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1 The Collision Of Cultures
2 Britain And Its Colonies
3 Colonial Ways Of Life
4 The Imperial Perspective
5 From Empire To Independence
6 The American Revolution
7 Shaping A Federal Union
8 The Federalist Era
9 The Early Republic
10 Nationalism And Sectionalism
11 The Jacksonian Impulse
12 The Dynamics Of Growth
13 An American Renaissance: Religion, Romanticism, And Reform
14 Manifest Destiny
15 The Old South
16 The Crisis Of Union
17 The War Of The Union
18 Reconstruction: North And South
19 New Frontiers: South And West
20 Big Business And Organized Labor
21 The Emergence Of Urban America
22 Gilded-age Politics And Agrarian Revolt
23 An American Empire
24 The Progressive Era
25 America And The Great War
26 The Modern Temper
27 Republican Resurgence And Decline
28 New Deal America
29 From Isolation To Global War
30 The Second World War
31 The Fair Deal And Containment
32 Through The Picture Window: Society And Culture, 19451960
33 Conflict And Deadlock: The Eisenhower Years
34 New Frontiers: Politics And Social Change In The 1960s
35 Rebellion And Reaction In The 1960s And 1970s
36 A Conservative Insurgency
37 Triumph And Tragedy: America At The Turn Of The Century

A Woman's Pen by Anne Bradstreet

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Anne Dudley Bradstreet (c. 1612/131672) married Simon Bradstreet in 1628 and migrated to Massachusetts with him and her family, the Dudleys, in 1630. Both her father, Thomas Dudley, and her husband became governors of the colony. This extremely talented woman, who was well-educated and encouraged by her family, wrote some of the most sophisticated poetry that is still in existence from the seventeenth century. She composed these pieces even as she raised a family and helped build a community in the wilderness. Bradstreet published a book of formal poetry, The Tenth Muse, in 1650, but also wrote lyrical poetry that was published after her death. Much of the latter relates to her family, showing her great love for her parents, spouse, and eight children.

In the prologue to The Tenth Muse (1650)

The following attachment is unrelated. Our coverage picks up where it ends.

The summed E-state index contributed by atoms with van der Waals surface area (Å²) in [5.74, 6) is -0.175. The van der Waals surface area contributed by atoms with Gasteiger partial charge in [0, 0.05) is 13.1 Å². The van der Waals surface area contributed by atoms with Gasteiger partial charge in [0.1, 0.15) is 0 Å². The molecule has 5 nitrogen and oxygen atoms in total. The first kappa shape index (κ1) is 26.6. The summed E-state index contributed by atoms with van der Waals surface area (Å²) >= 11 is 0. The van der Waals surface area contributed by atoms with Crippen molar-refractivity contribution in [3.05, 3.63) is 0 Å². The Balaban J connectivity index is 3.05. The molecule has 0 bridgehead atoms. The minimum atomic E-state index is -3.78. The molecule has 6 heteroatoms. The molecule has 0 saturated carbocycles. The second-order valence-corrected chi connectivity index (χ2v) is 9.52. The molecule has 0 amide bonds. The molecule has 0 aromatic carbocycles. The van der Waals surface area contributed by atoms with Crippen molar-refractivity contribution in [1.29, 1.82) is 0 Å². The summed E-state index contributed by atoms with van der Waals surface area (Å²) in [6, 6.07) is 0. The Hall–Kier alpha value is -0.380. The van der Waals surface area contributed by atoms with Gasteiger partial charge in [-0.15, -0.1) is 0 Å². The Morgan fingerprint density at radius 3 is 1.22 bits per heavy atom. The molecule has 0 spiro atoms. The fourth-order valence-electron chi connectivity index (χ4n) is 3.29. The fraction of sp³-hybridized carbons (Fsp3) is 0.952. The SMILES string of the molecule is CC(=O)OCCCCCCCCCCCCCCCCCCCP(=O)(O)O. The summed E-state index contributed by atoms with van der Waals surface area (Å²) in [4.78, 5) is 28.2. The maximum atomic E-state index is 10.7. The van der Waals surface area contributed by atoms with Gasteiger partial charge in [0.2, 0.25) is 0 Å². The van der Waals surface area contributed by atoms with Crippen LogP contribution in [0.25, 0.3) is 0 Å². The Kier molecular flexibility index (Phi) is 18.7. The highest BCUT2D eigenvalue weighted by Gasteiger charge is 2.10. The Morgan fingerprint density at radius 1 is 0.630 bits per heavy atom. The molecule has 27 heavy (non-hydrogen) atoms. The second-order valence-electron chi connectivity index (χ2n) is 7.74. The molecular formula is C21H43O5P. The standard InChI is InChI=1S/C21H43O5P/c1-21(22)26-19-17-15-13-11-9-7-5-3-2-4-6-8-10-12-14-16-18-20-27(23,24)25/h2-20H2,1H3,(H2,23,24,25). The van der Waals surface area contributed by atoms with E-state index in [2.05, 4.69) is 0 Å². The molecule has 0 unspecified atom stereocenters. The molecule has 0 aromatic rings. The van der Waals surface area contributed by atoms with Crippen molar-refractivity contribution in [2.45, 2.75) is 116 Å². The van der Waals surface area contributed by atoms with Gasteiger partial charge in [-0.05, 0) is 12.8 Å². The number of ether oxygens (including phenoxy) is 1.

*    *    *

I am obnoxious to each carping tongue, Who sayes, my hand a needle better fits, A Poets Pen, all scorne, I should thus wrong; For such despight they cast on female wits: If what I doe prove well, it wo'nt advance, They'l say its stolne, or else, it was by chance.

From Several Poems
(posthumous publication, 1678)


To the Memory of my dear and ever honoured Father Thomas Dudley Esq; Who deceased, July 31, 1653. and of his Age, 77.

*    *    *

Well known and lov'd, where ere he liv'd, by
most
Both in his native, and in foreign coast,
These to the world his merits could make
known,
So needs no Testimonial from his own;
But now or never I must pay my Sum;
While others tell his worth, I'le not be dumb:
One of thy Founders, him New-England know,
Who staid thy feeble sides when thou wast low,
Who spent his state, his strength, & years with
care
That After-comers in them might have share.
True Patriot of this little Commonweal,
Who is't can tax thee ought, but for thy zeal?
Truths friend thou wert, to errors still a foe,
Which caus'd Apostates to maligne so.
Thy love to true Religion e're shall shine,
My Fathers God, be God of me and mine.


*    *    *

No ostentation seen in all his wayes,
As in the mean ones, of our foolish dayes,
Which all they have, and more still set to view,
Their greatness may be judg'd by what they
shew.
His thoughts were more sublime, his actions
wise,
Such vanityes he justly did despise.
Nor wonder 'twas, low things ne'r much did
move
For he a Mansion had, prepar'd above,
For which he sigh'd and pray'd & long'd full
sore
He might be cloath'd upon, for evermore.


*    *    *

An Epitaph

On my dear and ever honoured Mother Mrs. Dorothy Dudley, Who deceased Decemb. 27. 1643. and of her age, 61.

Here lyes, A worthy Matron of unspotted life,
A loving Mother and obedient wife,
A friendly Neighbor, pitiful to poor,
Whom oft she fed, and clothed with her store:
To Servants wisely aweful, but yet kind,
And as they did, so they reward did find:
A true Instructer of her Family,
The which she ordered with dexterity.
The publick meetings ever did frequent,
And in her Closet constant hours she spent:
Religious in all her words and wayes,
Preparing still for death, till end of dayes:
Of all her Children, Children, liv'd to see,
Then dying, left a blessed memory.

To my Dear and loving Husband

If ever two were one, then surely we.
If ever man were lov'd by wife, then thee;
If ever wife was happy in a man,
Compare with me ye women if you can.
I prize thy love more then whole Mines of gold,
Or all the riches that the East doth hold.
My love is such that Rivers cannot quench,
Nor ought but love from thee, give recompence.
Thy love is such I can no way repay,
The heavens reward thee manifold I pray.
Then while we live, in love lets so persever,
That when we live no more, we may live ever.


[From Joseph R. McElrath, Jr. and Allan P. Robb, eds., The Complete Works of Anne Bradstreet (Boston: Twayne Publishers, 1981), pp. 7, 16567, 180.]

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